How is it possible that any person could hate spring? I love few things more than stepping out of the gloom of winter to enjoy the warmth of the sunshine with friends, tossing around a frisbee, having picnics, going for bike rides! Spring makes me absurdly happy!
After reading a post by “Sista Toldja” over at The Beautiful Struggler entitled “Cruel Summer,” I remembered a conversation I had with a female friend a few years back. We were getting ready to go to the park to enjoy the sun, and before we walked outside, she took a deep breath and said, “I hate this!” I didn’t ask immediately what she hated so much, but I quickly realized what she was preparing for with her deep breath. In the ten blocks or so that we walked to the park, nearly every man we passed stared, eyes down, some even being bold enough to lick and smack their lips. One dude even grabbed at his crotch. The part that amazed me is that we were walking together and very likely could have been a couple, and a few guys even felt entitled to “cat call,” commenting on her ass as we walked by!
She ignored them and asked me to do the same, and as we got to the park, we talked about it. “It’s hard for me not to hate spring,” she said. “It’s always worst in spring when the warm weather clothes first come out. It’s like they’re starved puppies who are watching a meat truck unload its wares for the first time in months!”
I, of course, was furious! My friend is being objectified, and it’s happening right before my eyes! This needs to stop! We men need to learn how to act! Look at what a good, feminist, progressive man I am!!
Well, as I am so good at doing, I found myself a hypocrite today. I was in line at a Subway, and I caught myself leering at the woman in front of me, eyes down, practically memorizing the shape of her backside. I shook my head in frustration with myself . . . after all, haven’t I written this blog before? I ordered my sandwich and walked a few blocks to the coffee shop where I planned to work for a few hours. I sat down, noticing but not recognizing the girl sitting directly across from me. When she stood up to go to the bathroom, I realized I did recognize her. I recognized her ass from Subway. Yeah . . . I didn’t recognize this young woman’s face, but I recognized her backside.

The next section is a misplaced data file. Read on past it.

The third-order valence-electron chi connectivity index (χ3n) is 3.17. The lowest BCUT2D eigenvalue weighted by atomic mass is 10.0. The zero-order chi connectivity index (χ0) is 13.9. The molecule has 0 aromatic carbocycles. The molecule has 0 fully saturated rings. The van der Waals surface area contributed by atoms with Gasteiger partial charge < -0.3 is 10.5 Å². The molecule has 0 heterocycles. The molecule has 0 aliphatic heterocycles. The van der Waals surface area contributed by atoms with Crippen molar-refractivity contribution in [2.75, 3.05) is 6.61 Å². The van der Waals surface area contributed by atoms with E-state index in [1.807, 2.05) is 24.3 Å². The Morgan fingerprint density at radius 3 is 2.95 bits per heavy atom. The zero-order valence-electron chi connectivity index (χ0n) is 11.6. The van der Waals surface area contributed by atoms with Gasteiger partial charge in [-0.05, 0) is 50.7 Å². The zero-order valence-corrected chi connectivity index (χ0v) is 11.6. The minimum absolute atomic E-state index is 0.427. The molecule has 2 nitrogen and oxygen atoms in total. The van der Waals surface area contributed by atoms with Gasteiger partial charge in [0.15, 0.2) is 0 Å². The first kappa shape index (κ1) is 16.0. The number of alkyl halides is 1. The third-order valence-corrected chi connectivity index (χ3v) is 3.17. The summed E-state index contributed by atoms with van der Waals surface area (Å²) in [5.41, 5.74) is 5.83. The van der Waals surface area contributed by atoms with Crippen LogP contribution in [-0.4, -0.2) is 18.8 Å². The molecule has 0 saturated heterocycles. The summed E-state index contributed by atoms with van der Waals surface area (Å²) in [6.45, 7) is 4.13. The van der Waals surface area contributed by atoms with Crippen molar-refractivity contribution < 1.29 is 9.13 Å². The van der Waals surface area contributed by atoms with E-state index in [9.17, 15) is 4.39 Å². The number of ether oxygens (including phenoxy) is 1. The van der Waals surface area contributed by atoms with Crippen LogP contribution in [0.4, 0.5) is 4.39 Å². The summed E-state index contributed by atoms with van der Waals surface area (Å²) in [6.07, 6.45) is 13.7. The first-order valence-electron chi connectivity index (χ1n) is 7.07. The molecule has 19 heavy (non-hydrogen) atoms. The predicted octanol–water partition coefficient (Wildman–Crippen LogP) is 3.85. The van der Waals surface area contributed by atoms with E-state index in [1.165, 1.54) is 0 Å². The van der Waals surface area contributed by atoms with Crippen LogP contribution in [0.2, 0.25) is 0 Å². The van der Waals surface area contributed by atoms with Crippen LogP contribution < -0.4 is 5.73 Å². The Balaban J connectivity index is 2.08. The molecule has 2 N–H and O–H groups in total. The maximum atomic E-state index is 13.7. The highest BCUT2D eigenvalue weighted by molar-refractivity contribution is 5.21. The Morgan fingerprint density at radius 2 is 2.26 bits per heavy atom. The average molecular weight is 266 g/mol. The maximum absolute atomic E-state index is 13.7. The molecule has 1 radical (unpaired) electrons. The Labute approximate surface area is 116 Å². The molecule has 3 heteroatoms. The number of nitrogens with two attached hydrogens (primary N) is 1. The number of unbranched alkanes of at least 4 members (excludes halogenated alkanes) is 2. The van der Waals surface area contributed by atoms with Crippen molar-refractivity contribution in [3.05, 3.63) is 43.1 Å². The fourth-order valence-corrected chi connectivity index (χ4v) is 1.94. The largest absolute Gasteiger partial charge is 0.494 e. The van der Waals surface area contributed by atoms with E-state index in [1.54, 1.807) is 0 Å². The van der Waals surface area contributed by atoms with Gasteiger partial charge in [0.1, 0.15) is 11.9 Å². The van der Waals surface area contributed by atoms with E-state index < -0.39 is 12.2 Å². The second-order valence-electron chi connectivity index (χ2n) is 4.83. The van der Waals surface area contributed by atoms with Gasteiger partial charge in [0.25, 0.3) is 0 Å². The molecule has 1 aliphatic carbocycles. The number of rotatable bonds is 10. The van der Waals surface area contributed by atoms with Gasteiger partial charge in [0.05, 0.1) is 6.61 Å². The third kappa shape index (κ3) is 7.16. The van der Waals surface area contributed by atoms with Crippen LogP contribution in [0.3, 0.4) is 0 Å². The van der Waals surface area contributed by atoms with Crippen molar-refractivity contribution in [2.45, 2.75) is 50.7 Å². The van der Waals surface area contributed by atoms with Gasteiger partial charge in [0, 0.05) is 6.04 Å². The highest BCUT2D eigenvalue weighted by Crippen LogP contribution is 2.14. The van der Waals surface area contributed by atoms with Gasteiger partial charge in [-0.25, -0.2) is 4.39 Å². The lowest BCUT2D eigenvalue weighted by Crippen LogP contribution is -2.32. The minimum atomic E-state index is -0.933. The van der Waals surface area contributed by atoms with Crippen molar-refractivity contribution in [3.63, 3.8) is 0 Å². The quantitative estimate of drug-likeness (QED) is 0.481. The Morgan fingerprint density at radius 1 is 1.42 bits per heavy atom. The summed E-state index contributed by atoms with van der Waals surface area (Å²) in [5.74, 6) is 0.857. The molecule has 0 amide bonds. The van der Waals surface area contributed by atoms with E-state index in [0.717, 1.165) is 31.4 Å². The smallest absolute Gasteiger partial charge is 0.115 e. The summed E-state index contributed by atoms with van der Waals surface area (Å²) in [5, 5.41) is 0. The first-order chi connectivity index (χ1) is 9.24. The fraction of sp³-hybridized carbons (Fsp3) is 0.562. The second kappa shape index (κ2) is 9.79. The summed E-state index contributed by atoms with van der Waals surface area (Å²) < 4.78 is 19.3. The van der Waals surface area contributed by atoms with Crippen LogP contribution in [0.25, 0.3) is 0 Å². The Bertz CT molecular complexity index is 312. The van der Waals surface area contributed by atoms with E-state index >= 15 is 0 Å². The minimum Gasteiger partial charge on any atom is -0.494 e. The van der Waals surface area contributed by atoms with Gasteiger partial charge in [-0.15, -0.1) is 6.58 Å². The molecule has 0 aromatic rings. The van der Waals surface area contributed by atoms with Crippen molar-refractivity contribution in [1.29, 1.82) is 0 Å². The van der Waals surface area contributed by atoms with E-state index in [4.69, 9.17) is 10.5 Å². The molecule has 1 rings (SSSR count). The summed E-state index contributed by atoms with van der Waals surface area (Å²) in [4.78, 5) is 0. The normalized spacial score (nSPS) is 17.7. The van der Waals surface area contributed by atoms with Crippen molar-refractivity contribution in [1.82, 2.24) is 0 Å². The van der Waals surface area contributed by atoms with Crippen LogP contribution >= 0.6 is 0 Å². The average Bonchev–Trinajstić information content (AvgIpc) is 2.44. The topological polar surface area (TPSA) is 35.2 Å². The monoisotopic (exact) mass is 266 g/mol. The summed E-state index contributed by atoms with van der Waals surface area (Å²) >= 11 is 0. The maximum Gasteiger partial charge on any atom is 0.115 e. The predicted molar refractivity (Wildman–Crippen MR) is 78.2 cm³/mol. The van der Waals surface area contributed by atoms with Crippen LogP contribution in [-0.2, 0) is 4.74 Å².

Sitting here now, writing this blog, I am frustrated with myself, and I want to open the discussion to my readers. In her blog, “Sista Toldja” ponders, “How exactly should a woman respond to street harassment?” On the other side, we men need to be having a similar conversation.
Undoubtedly my socialization that says, “OBJECTIFY HER! OBJECTIFY HER!” is powerful considering that I work actively against such leering and yet still sometimes catch myself doing it. So how exactly should we, as men, begin our work to change the way we look at women and to respond to the men around us who are cat calling and leering at women? In thinking about this, I think of the point a fellow educator made recently as we talked about how we can approach healthy sexuality with the young men we meet. He stressed that we should be careful not to encourage shame in young men who feel aroused when they see a body they find attractive? The solution seems to be in trying to move our thoughts and actions more toward the “appreciation of beauty” side of the spectrum, but how!?
To me, “appreciating beauty” means appreciating a woman I find beautiful as that . . . a woman . . . a human being with whom I can build a relationship, with whom I can have a conversation. If I find myself casting those leering eyes downward, I try to lift my eyes to look at the person in the face and smile (though I quite clearly fail far too often). I find myself needing to think back to a blog post I wrote nearly six months ago:
For me, the line must be drawn with relationships. If I am simply staring at a woman’s body, separating the beauty of the female form from her as a person, I am simply objectifying her. When, though, I can appreciate how beautiful a woman is in the context of her as a person, her physical beauty mixed with her beauty as a person with hopes, dreams, passions, faults, and realities, I am taking a step toward appreciating beauty in a much more healthy way. In doing so, though, I must keep in mind the standards of beauty laid out for the women in my life by the media and the men (including myself) and learn to see all types of beauty.
I want to interrogate that further, knowing that I can’t develop relationships with every person I meet and find attractive. Is it possible for me to briefly admire a woman’s form without it being objectification? If so, how long is too long before I’m start leering, staring? How is my gaze causing women to sigh, saying, “I hate this!”?
Maybe I should simply take the advice of the Astronomical Kid and “stop staring at [his] moms!”